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Planetary Science

Why don't planets crash into each other?

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July 03, 2012 11:20PM

I'm not an astronomical genius but I think I have found a valid reason to why planets don't collide into each other. I found the reason to be true while messing around with some magnets. Anyway here it is; all planets have two magnetic poles, North and South. I observed with my magnets that if one hung from a bar, and the same pole got close enough to the hanging magnet, that the hung one would actually swing in a circular movement around the other one. I use this same observation to prove that planets can -in a way- be sandwiched in between each other due to their distance and same poles repelling each other. But if say Earth had N pole up, and Mars had S pole up, we would hav a collision that would end in Red-Home-Planet.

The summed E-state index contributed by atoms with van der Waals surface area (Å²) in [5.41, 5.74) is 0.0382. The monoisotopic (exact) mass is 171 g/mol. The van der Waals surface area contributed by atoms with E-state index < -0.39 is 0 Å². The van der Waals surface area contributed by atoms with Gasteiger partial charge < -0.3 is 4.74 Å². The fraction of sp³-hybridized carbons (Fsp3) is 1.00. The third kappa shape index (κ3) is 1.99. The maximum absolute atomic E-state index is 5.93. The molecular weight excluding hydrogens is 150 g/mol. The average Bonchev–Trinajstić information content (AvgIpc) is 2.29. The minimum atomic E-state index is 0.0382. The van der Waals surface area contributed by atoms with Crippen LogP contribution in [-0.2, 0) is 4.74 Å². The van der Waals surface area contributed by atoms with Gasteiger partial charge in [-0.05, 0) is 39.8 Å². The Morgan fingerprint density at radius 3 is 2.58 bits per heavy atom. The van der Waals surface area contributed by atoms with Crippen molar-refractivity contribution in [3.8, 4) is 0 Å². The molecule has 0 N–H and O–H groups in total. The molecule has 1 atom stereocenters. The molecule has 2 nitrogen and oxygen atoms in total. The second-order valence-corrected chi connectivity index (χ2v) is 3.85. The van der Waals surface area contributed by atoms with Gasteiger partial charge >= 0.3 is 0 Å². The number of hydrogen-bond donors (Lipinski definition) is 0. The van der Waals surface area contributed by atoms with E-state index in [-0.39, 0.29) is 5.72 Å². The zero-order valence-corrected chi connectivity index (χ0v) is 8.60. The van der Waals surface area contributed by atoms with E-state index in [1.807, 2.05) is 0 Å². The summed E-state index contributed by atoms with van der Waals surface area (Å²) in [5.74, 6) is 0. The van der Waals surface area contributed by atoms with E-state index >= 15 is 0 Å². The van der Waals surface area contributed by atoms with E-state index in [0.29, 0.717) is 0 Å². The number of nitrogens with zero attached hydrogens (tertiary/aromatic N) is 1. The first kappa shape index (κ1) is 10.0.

Ans2:

Much simpler than that: None of their orbits cross except for Pluto's and Neptune's. What keeps them from crashing into each other is nothing more than the very low probabliliy that they'd both be in the same place at the same time.

Oh, and since Pluto has been down-graded to a planetoid, it is no longer considered to be a planet.